A U.S. Department of Health and Human Services (HHS) delegation to the United Nations Climate Conference (COP27) announced that more than 100 health care organizations have signed the White House/HHS Health Sector Climate Pledge to meet bold targets for emissions reduction and climate resilience. The delegation also described plans to collaborate with the National Health Service (NHS) of England on developing proposals for aligned procurement requirements as part of a larger update on progress and future plans.
“After meeting massive demands during the pandemic, health care organizations are again stepping up to the plate to address the threats of climate change,” said Secretary of Health and Human Services Xavier Becerra. “The organizations that signed the Pledge are demonstrating to the health sector that climate smart investments are not only possible, but are becoming standard for the industry.”
Last year, HHS joined the COP26 Health Programme and committed to supporting the development of a climate resilient and low-carbon health sector. In the year that has followed, the Biden-Harris Administration has introduced a series of initiatives and resources to protect the health of people living in the U.S. from climate change.
On Earth Day 2022, the White House and HHS launched the Health Sector Climate Pledge, a voluntary commitment to climate resilience and emissions reduction that includes cutting greenhouse gas emissions by 50 percent by 2030 and achieving net zero emissions by 2050. Since then, 102 organizations representing 837 hospitals have signed the Pledge. In addition to hospitals, these stakeholders include health centers, suppliers, insurance companies, group purchasing organizations, pharmaceutical companies, and more. Federal systems like the Indian Health Service (IHS), Veterans Health Administration (VHA), and Military Health System (MHS) are working together to meet goals similar to those the private sector organizations have embraced. Combined, this means that over 1,080 federal and private sector hospitals have made such commitments, together representing over 15% of U.S. hospitals.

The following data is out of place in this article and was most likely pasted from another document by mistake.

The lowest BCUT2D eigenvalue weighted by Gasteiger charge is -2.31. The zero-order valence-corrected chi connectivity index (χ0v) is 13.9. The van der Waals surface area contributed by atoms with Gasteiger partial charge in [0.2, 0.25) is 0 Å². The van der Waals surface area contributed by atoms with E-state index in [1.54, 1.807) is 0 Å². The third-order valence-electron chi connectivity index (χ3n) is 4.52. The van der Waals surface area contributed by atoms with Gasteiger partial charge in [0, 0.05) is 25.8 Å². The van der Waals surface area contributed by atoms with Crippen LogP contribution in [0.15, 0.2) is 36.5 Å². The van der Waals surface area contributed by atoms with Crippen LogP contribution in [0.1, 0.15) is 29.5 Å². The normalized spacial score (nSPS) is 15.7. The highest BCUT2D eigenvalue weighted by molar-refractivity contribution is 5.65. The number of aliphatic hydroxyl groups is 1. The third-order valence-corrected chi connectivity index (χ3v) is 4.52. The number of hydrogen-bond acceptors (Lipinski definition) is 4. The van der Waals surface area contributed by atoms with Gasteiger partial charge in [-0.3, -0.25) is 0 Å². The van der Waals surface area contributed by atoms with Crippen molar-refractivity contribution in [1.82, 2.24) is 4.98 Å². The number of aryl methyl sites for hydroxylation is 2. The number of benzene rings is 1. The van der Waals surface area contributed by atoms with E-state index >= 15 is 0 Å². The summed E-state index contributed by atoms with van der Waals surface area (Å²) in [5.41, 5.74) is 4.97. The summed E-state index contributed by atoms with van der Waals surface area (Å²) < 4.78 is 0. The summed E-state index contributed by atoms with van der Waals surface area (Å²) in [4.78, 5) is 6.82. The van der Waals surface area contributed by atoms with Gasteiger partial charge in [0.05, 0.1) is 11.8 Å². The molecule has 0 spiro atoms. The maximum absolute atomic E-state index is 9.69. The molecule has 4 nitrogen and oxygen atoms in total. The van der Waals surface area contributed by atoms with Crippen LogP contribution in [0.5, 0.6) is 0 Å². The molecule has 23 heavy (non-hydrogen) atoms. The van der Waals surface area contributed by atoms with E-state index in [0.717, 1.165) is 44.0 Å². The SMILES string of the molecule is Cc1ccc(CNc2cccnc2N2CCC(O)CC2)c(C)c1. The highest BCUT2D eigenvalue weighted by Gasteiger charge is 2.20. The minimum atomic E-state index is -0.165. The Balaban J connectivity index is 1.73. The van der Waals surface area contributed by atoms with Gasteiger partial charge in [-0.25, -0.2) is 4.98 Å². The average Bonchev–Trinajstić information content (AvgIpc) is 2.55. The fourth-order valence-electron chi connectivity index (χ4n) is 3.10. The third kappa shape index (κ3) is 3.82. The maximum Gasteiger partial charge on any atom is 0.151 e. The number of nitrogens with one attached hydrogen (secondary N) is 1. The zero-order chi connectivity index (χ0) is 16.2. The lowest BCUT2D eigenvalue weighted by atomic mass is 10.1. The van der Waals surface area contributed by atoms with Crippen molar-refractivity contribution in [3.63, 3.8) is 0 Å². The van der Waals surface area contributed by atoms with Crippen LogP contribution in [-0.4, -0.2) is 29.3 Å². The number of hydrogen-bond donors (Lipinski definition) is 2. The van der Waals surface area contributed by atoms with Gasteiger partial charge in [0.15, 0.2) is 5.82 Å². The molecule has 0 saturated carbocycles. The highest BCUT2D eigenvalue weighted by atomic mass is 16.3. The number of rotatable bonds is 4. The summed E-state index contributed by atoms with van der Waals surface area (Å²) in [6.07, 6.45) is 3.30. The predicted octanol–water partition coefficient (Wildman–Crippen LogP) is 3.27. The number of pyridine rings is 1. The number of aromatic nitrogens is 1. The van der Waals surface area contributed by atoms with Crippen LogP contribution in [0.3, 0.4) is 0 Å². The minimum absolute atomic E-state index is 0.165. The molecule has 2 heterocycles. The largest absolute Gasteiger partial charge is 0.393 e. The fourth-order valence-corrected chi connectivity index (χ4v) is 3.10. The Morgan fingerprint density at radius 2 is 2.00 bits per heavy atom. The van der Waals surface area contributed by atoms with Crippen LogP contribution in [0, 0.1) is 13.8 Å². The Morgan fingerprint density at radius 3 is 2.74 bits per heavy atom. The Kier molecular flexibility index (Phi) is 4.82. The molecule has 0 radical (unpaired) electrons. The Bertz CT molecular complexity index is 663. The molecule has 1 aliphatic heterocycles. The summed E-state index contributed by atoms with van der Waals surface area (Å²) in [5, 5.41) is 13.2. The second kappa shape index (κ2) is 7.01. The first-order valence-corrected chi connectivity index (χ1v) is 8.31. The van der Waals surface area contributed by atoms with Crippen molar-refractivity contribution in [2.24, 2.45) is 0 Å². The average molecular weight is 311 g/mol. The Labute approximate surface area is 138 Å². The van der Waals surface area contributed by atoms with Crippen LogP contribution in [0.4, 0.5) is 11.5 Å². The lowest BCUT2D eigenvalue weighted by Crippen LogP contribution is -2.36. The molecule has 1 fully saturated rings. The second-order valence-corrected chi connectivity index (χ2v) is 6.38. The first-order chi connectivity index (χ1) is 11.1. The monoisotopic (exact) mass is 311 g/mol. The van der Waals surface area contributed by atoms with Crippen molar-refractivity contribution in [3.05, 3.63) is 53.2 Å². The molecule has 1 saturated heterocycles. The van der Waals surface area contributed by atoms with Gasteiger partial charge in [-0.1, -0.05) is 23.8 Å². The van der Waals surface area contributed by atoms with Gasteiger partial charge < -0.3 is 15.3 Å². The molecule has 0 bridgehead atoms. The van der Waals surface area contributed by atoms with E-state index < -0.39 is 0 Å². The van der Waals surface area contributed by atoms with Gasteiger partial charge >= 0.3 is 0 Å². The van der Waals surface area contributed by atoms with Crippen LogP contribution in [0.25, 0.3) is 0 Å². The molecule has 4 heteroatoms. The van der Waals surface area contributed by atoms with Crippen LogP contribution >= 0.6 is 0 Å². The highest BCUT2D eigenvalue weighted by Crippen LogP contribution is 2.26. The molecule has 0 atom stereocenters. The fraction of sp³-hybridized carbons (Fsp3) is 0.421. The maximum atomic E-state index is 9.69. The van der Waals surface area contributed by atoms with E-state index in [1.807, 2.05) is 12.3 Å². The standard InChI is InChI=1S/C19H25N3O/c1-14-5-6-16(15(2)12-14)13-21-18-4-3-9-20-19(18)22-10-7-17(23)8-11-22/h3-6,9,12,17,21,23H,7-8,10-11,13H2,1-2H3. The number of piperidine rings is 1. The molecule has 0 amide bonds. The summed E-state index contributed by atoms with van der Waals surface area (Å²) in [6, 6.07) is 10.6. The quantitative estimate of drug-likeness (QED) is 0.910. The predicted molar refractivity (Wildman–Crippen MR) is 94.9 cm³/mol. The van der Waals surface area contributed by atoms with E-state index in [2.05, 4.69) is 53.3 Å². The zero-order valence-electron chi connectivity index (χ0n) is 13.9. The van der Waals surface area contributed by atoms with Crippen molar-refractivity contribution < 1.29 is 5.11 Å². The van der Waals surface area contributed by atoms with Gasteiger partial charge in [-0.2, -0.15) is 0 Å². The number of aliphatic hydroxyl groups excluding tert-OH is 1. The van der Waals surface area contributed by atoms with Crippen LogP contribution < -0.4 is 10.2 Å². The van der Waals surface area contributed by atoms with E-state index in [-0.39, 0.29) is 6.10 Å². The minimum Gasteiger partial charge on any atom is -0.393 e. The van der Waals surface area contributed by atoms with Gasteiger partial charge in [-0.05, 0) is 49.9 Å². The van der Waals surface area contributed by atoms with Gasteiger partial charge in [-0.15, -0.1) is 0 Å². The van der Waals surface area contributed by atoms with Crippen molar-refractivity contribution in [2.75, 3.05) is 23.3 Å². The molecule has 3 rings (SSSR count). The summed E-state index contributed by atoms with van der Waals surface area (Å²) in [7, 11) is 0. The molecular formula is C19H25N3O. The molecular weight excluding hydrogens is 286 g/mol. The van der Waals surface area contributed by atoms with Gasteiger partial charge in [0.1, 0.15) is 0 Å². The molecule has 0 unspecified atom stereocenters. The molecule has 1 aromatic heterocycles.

The HHS delegation also announced a joint plan with NHS England to collaborate on a proposal to align procurement requirements as much as possible. This reflects both nations’ understanding of the significant contribution of the supply chain to the high emissions from the health care sector (an estimated 8.5.% of emissions in the United States). Initial meetings between the nations will occur between now and Earth Day 2023 with an intent to align guidance as much as possible by COP28. Other nations will be invited to join these conversations.
“HHS returns this year to COP27 to report great progress,” said ADM Rachel Levine, the Assistant Secretary for Health. “Through the efforts of the Office of Climate Change and Health Equity and several other HHS agencies, we have made significant strides in introducing resources and supports to help communities and care providers accelerate their work to reduce harmful emissions and increase climate resilience in the health sector. We see great promise in the combined force of international and domestic action to combat the global health threat of climate change.”